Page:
, host: CD45.1−
). New T cells, especially CD4+
cells, were readily detectable in the peripheral blood beginning approximately 8 weeks after transplantation of the donor thymus (). Moreover, these T cells arose predominantly from the BALB/c marrow precursors, which were then educated in the donor thymus (). As demonstrated in , ear-thymus recipients had significantly higher numbers of CD4+
T cells in peripheral blood than the sham transplanted group 8 weeks post transplantation (P<0.05).
T cell reconstitution in mice engrafted with ear-thymus.
To determine whether transplantation of thymic tissues in the ear pinna truly restores T cell function in nude mice, we transplanted third-party skin grafts from C3H/HeJ into the animals that had received either a piece of thymic tissue or just a sham operation. As can be seen in , the animals receiving the thymic transplant were able to reject the donor graft within 60 days after skin transplantation while the animals receiving a sham thymic transplant did not reject their skin graft (P<0.0001).
Ear-tissue can be Visualized at the Cellular Level in Living Animal
The data above clearly demonstrated that not only were the tissues surviving in this resident space but also that they were able to function as would be expected. To demonstrate whether the engrafted tissues can be imaged in the ear pinna, we utilized enhanced green fluorescent protein (EGFP)- or discosoma red fluorescent protein (DsRed)-transgeneic donor mice. More than two weeks after transplantation, engrafted ear-tissues were imaged in live animals using two-photon microscopy. shows the location of the transplanted organs in the ear pinna. Images of engrafted fluorescent tissues are shown in . Both EGFP+ muscle cells and small intestinal villi engrafted in the ear pinnae could be imaged clearly (). As shown in and Video S2, EGFP+ heart muscle fiber was clearly evident in the beating heart graft. EGFP+ glomeruli could also be recognized in the ear-kidney graft ( and Video S3). In and Videos S2 and S3, rhodamin B labeled dextron (shown in red) was injected to visualize the blood vessel. In order to study cell-to-cell interaction using this model, we transplanted EGFP+ ear-thymus recipients with DsRed+ T cell depleted bone marrow cells 8 weeks after thymic transplantation. Imaging was then performed 4 weeks after bone marrow transplantation. As shown in and Video S4, single EGFP+ and DsRed+ cells could be clearly recognized as deep as 143 µm below the surface. These data clearly demonstrated that tissues engrafted in the pinna of the ear could be visualized at the single cell level in living animals.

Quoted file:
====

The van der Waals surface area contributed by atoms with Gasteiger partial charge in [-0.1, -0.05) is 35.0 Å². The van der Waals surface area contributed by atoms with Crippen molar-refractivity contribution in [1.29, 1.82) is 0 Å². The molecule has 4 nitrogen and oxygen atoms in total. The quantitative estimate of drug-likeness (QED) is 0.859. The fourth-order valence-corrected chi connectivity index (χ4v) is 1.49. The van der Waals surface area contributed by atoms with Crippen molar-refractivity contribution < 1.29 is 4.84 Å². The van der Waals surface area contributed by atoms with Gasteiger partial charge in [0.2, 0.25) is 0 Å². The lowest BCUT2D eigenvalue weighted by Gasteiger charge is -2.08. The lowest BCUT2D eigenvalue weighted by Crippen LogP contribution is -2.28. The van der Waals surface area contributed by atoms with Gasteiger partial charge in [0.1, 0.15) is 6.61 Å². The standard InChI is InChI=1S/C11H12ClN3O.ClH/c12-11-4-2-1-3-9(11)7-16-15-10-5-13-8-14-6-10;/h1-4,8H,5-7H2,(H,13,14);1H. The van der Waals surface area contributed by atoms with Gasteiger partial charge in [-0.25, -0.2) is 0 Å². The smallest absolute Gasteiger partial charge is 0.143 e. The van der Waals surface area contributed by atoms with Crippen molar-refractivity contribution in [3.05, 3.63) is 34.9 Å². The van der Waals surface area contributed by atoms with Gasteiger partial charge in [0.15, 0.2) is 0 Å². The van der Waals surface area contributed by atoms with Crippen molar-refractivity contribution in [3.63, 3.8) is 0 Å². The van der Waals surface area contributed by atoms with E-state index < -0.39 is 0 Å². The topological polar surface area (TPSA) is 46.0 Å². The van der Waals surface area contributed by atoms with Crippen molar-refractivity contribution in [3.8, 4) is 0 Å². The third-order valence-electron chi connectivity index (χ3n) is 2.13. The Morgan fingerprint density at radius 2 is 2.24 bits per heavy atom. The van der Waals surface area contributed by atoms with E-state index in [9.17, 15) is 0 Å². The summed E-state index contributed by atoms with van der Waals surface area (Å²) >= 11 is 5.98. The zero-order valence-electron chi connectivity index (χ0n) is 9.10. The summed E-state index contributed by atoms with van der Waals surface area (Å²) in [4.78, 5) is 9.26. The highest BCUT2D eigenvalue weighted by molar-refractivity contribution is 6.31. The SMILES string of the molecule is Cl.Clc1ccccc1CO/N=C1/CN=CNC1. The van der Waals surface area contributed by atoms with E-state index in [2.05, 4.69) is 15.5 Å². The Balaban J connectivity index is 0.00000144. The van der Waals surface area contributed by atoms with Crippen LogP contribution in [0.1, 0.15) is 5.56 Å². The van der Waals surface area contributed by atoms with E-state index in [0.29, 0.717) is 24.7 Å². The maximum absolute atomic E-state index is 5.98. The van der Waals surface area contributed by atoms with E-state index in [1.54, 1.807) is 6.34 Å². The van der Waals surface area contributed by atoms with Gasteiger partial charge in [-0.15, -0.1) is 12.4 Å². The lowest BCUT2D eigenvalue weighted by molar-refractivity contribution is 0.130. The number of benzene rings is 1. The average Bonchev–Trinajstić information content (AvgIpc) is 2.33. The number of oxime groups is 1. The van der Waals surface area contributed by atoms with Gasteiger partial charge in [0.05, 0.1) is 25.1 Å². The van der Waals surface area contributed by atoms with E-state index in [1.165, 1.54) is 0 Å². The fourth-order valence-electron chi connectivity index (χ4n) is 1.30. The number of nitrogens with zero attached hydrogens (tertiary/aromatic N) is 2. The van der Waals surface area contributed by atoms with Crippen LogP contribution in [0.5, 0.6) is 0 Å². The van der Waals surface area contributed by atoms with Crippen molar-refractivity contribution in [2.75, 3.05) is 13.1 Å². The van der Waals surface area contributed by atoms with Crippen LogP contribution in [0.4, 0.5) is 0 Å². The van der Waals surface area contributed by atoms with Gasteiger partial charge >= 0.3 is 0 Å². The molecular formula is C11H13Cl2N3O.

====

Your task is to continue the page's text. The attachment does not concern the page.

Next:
Ear-tissue can be visualized at the cellular level in living animal.
Visualizing Radiation-induced Thymocyte Apoptosis in Ear-thymus Graft
To demonstrate whether this novel model can be used to study biological questions, we followed the fate of thymocytes in the ear-thymus graft after irradiation using intravital two-photon imaging. A nude BALB/c chimera containing DsRed+ hematopoietic cells were transplanted with a thymus from a B6 CD45.1 neonatal mouse (<48 hours old) into the ear pinna. Five weeks later, the ear pinna containing thymus graft was irradiated with a lethal dose of radiation (8.5 Gy). Cell apoptosis was then followed in the thymus graft over time by in vivo two-photon imaging after injection of carboxyfluorescein (FAM)-FLIVO™, a green fluorescent probe specific for apoptosis. In this model, almost all hematopoietic cells including thymocytes are DsRed+ (red) and the apoptotic cells are green. As demonstrated in , only 2.7% apoptotic cells were observed before irradiation. Apoptotic cells were increased to 14.5% of total thymocytes as early as 6 hours after irradiation. The numbers of apoptotic cells kept increasing over time. By 72 hours, 61.7% of thymocytes were apoptotic.
Visualizing radiation-induced thymocyte apoptosis in ear-thymus graft.
Visualizing Hematopoietic Cell Engraftment in Spleen Engrafted in the Mouse Pinna
To further demonstrate that this model is suitable for studying biological questions using in vivo imaging, we tracked hematopoietic cell engraftment in spleen engrafted in the mouse pinna. A BALB/c nude recipient of EGFP+ spleen was lethally irradiated and then transplanted with DsRed+ T-cell-depleted bone marrow (TCD BM) cells. Engraftment of hematopoietic cells (red) in ear-spleen (green) was tracked over time by two-photon microscopy. As shown in , EGFP+ lymphocytes were evident in ear-spleen graft before irradiation and transplantation. One week after irradiation and stem cell transplantation, some of the host EGFP+ lymphocytes had disappeared. By two weeks, the majority of the host EGFP+ lymphocytes had disappeared and non-hematopoietic cells survived. DsRed+ donor cells started to appear in the spleen graft starting from 5 weeks after stem cell transplantation. The numbers of DsRed+ donor cells kept increasing in the following weeks. By week 9, a large amount of DsRed+ donor cells were evident in the ear-spleen graft. By week 14, almost all lymphocytes found in the spleen graft were from the DsRed+ donor.
Visualizing hematopoietic cell engraftment in spleen engrafted in the mouse pinna.